• biodiversity;
  • ecosystem functioning;
  • intransitive competition;
  • niche differentiation;
  • plant–soil (below-ground) interactions;
  • root distributions;
  • root ecology;
  • soil nutrient availability;
  • transgressive overyielding


1. Although a major part of plant biomass is underground, we know little about the contribution of different species to root biomass in multispecies communities. We summarize studies on root distributions and plant responses to species-specific soil biota and formulate three hypotheses to explain how root responses may drive species coexistence and ecosystem productivity.

2. Recent studies suggest that root growth of some species may be stimulated in species mixtures compared with monocultures without hampering the growth of other species, leading to below-ground overyielding. Further studies suggest that these responses are the result of reduced impairment of growth by species-specific plant pathogens that accumulate in monocultures.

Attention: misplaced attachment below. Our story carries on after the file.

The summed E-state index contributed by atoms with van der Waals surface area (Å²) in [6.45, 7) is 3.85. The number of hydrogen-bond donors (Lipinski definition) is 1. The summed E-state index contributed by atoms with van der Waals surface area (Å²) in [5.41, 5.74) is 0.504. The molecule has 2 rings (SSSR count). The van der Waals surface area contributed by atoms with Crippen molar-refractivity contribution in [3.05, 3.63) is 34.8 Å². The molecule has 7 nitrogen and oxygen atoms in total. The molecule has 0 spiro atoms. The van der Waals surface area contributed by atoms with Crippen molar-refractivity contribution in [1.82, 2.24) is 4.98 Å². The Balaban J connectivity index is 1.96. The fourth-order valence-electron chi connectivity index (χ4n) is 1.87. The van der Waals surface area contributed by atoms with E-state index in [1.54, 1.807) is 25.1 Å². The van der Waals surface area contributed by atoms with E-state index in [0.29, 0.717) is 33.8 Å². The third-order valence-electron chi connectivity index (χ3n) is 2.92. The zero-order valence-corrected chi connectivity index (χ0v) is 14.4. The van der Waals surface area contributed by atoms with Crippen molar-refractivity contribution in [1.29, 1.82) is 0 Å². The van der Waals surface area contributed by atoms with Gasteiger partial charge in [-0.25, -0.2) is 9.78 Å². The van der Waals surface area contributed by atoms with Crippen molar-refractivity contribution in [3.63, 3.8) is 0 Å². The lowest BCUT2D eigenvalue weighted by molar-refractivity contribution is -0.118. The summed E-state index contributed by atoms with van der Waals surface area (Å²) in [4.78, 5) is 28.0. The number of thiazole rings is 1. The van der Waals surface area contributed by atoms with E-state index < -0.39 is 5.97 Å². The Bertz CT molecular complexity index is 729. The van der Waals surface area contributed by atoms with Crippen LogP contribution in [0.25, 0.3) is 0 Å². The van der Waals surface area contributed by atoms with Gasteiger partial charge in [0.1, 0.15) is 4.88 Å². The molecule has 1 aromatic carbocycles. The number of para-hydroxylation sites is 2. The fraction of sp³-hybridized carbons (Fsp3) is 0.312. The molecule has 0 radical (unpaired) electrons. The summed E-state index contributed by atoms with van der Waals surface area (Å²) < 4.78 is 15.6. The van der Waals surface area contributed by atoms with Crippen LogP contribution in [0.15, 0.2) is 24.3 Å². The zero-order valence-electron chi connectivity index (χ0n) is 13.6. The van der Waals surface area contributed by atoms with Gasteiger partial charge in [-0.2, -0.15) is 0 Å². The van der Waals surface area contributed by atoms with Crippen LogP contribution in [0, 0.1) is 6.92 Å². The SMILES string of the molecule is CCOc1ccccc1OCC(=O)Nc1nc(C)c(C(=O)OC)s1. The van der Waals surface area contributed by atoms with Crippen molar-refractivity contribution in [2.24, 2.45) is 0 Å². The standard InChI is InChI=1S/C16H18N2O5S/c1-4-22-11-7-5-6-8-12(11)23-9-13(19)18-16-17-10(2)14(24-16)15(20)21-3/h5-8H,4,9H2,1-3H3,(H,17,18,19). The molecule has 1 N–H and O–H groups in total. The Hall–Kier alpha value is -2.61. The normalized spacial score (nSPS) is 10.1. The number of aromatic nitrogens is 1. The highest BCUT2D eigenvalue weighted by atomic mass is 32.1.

3. First, we hypothesize that due to pathogen-constrained growth, monocultures are ‘under-rooted’, i.e. they do not have enough roots for optimal acquisition of nutrients. Although elevated root production in mixtures represents a cost to the plant, improved nutrition will eventually result in improved plant performance.

4. Second, due to the plant species specificity of the soil biotic communities, we suggest that plant species in mixtures develop an intransitive competitive network in which none of the species is competitively superior to all other species. Competitive intransitivity is proposed as a mechanism of species coexistence.

5. As a final hypothesis, we suggest that pathogen-mediated root overproduction in species mixtures determines the patterns of community productivity and overyielding, both directly, by improving plant performance, and indirectly, by releasing more carbon into the soil, resulting in enhanced availability of nutrients.

6.Synthesis.Recent evidence suggests that species coexistence and ecosystem productivity may be the result of an interplay between pathogen-driven plant responses and nutritional consequences. We suggest that responses of the roots are an important yet mostly overlooked intermediary between soil biota and plant community responses to biodiversity.